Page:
A few months ago, connected speaker maven Sonos said it was working on bringing voice control to its speakers. Today, Sonos is announcing a long-term relationship with Amazon whereby you’ll be able to control your Sonos speakers from your Amazon Echo. This is just awesome news.

By early 2017, all Amazon Alexa devices—including the Echo, Tap, and Dot—will be able to control the Sonos ecosystem. Which effectively means you can get an Echo Dot as a poor man’s virtual receiver to add voice control to a more complex Sonos experience throughout your house.

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Amazon hasn’t released official numbers for it Alexa ecosystem, but analysts estimate that more than 3 million Echo devices have been sold since early 2015. And with Amazon pushing the Echo and Alexa ecosystems so prominently, we can only expect those numbers to increase.

Additionally, users will be able to control their Sonos system from the Spotify app, using Spotify Connect protocol that’s been available for a couple of years. Spotify Connect allows the Spotify app to control outside speakers and devices. In the case of Sonos, you can use your Spotify app on mobile or desktop, to send music to a Sonos speaker. You can even do this remotely, so if you’re in the car and want to start a certain playlist or album to start in your living room before you even get into the house, you can do that. Users will be able to control their Sonos via Spotify in the next few weeks.

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Sonos is now 14-years-old, in the intervening years it basically invented the wi-fi connected speaker system. The company sees the strategic shift towards voice control as critical. According to Sonos President Patrick Spence, the biggest trends driving Sonos are the explosion in popularity of paid streaming music services and the increasingly connected home. With the new move, Sonos wants to be be the sound platform for the connected home.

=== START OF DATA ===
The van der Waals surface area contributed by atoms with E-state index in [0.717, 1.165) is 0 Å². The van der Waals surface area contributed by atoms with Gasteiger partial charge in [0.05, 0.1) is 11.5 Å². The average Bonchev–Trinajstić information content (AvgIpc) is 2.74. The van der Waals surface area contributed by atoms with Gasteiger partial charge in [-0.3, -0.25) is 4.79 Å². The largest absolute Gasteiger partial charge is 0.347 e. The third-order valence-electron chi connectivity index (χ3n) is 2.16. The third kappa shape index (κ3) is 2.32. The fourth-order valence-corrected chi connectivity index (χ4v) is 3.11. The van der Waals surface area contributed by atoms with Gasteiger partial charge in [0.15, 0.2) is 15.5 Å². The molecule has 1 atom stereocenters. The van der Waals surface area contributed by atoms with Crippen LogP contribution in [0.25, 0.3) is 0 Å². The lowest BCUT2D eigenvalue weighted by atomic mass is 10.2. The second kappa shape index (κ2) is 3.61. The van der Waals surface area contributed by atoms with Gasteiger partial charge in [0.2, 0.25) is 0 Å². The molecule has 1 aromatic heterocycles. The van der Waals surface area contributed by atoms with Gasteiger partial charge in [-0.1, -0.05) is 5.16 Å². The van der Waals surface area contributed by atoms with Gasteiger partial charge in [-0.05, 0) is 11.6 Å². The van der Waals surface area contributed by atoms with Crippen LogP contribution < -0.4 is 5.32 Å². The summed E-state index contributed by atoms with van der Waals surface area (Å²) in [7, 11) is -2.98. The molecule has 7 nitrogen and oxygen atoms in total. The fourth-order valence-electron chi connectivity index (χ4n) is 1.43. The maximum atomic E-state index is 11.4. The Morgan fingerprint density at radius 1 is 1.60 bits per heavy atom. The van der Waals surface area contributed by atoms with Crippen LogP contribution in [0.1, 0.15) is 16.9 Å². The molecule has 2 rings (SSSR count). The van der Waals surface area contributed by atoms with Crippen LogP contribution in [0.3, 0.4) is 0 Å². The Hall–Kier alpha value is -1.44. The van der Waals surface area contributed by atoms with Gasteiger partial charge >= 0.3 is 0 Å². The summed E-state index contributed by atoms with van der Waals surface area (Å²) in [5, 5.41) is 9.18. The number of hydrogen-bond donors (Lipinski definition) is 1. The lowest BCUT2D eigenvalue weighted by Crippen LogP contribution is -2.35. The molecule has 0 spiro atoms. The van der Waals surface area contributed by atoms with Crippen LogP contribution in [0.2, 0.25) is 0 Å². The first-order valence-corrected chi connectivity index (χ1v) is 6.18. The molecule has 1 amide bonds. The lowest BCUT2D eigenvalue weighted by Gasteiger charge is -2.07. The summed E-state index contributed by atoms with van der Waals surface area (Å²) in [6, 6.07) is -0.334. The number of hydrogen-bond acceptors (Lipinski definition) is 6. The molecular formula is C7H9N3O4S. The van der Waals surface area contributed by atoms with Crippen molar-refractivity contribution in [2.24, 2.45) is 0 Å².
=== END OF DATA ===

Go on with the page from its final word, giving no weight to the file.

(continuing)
Part of being that platform is working with every service and platform available to users. Already, Sonos does a pretty good job in so far as it supports basically every streaming audio service you can think of.. Sonos works with Spotify, Apple Music, Pandora, Amazon Music, Google Play and more.

The move to embracing voice assistants makes sense for the wireless speaker company. In March, Sonos announced it was laying off some of its staff and focusing its efforts not as much on the hardware devices that made the company famous, but on software. And in 2016, software improvements inevitably means voice control.

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It’s notable that Sonos’ commitment to improving its software means embracing the software made by others. For years, Sonos users have complained that its own apps were often a pain to use. And although Sonos is working on streamlining that software, giving full control of the Spotify experience to Spotify—and the Alexa experience to Amazon devices—signifies that Sonos knows that is role as a platform doesn’t necessarily have to include making its own software front and center forever.

Sonos is so beloved by its users because its the true definition of a product that just works. Still, we’d be lying if we said it didn’t feel like Sonos’ mojo had stalled a bit, especially in light of other competitors in the wireless speaker space. But getting reliable, usable voice control from Amazon, has the potential of making an already great experience even better.

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Meanwhile, Amazon has a great, if nascent, technology with Alexa. But the app and device platform, while growing, has lacked its killer app. I think Sonos support could be Alexa’s killer app, especially for music lovers.

If you’re a Sonos and an Echo owner, this should be a very happy day.